Diaphragms of this invention should have a thickness of about 0.01 to 0.25 inches, preferably about 0.02 to 0.10 inches to achieve optimum benefits. Thus, by virtue of utilizing the diaphragms of this invention it is possible to employ a thinner diaphragms in comparison with typical asbestos-type diaphragms which are commonly over about 0.125 inches thick. Reduced thickness of the synthetic diaphragm in combination with the ion exchange characteristics of the organic polymer material lowers electrical resistance and results in reduced voltage drop during cell operation. Further, the synthetic diaphragms have a high degree of dimensional stability and do not swell during cell operation as was the tendency of many asbestos diaphragms. The dimensional stability of these diaphragms allows the inter-electrode gap between the anode and cathode to be reduced. The inter-electrode gap can be reduced, e.g., in a zero gap cell construction, to the thickness of the synthetic diaphragm. The reduced electrode gap combines with the lower resistance of the synthetic diaphragm to provide a more energy efficient cell.

The diaphragms of this invention are liquid permeable, thus allowing an electrolyte subjected to a pressure gradient to pass through the diaphragm. Typically, the pressure gradient is a result of a hydrostatic head on the anolyte side of a cell, that is, the level in the anolyte compartment will be on the order of from about 1 to 25 inches, although higher or lower levels are possible and restricted only by space or electrolytic cell hardware limitations. The specific flow rate of electrolyte through the diaphragm can vary with the type and use of the cell. In a chlor-alkali cell, for example, the diaphragm should be able to pass about 0.001 to 0.5 cubic centimeters of anolyte per square centimeter of diaphragm surface area per minute. The flow rate is generally set at a rate that allows a predetermined, targeted product concentration, e.g., sodium hydroxide concentration, and the level differential between the anolyte and the catholyte compartments is then related to the porosity of the diaphragm and the tortuosity of the pores. For use in a chlor-alkali cell, the synthetic diaphragm will preferably have a permeability similar to that of an asbestos-type diaphragm so that the present cell equipment can be utilized.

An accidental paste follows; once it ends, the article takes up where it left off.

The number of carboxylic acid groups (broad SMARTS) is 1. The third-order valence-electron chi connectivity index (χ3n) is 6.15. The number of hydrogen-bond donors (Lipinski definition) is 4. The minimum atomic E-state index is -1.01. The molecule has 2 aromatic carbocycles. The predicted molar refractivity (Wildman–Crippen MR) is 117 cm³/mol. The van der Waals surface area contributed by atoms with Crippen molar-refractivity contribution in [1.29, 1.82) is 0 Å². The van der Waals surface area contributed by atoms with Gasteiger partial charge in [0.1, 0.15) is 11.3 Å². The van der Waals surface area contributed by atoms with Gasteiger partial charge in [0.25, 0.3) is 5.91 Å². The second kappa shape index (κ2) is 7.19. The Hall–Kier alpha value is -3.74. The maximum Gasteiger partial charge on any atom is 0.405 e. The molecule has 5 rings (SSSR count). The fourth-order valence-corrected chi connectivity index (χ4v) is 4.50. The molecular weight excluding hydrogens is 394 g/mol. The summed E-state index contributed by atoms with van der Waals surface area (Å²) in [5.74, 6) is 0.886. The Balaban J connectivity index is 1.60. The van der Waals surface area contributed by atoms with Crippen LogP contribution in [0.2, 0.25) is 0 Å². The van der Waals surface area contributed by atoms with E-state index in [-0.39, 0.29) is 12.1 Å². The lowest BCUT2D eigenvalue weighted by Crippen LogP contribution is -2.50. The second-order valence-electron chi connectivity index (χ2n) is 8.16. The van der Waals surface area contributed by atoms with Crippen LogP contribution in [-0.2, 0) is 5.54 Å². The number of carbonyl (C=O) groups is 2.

The term "electrolytic cell", as used herein, contemplates any type of cell wherein an electrolytic solution is passed through an electrical field generated between an anode and a cathode to dissociate an electrolyte and to synthesize chemicals. For example, chlorates, perchlorates, hydroxides, dithionites, carbonates and the like can be manufactured and recovered in such cells. The diaphragms of this invention are especially suitable for use in a chlor-alkali electrolytic cell wherein, for example, sodium chloride brine is electrolyzed to produce sodium hydroxide and chlorine.

Organic polymer material containing the functional groups is incorporated into the diaphragm in any suitable form, e.g., as fibers, fibrils, filaments, threads, particulates, slivers, platelets, plates, ribbons, or particles. Mixtures of the various forms or shapes can be readily added to the slurry during deposition of the diaphragm. Such variety of organic polymer material may assist in obtaining the desired permeability properties of the diaphragm. While the diaphragms preferably are fabricated from a major amount of the organic polymer material having functional groups, and more preferably from a substantially fibrous organic polymer material having functional groups, the diaphragms can be formed from shapes and forms of such organic polymer material other than as fibers. Generally, the use of a major amount of fibers is advantageous in achieving the desired tortuosity and permeability. Preferably, the diaphragm contains substantially fibrous organic polymer material, i.e., the organic polymer material is predominately fibrous.

In the present invention, fibers of the organic polymer material having functional groups, either as ion exchange groups or ion exchange group precursors, can be formed, for example, by solvent extrusion or hot extrusion through a die to form a filament or fiber and thereafter stretching or drawing the filaments to reduce their diameter. The process is similar to the method for forming permionic membrane sheets described in European Patent Application No. 0094679. The temperatures during the extrusion step can be generally in the range of from 180°-280° C. and will depend on the chosen organic polymer material.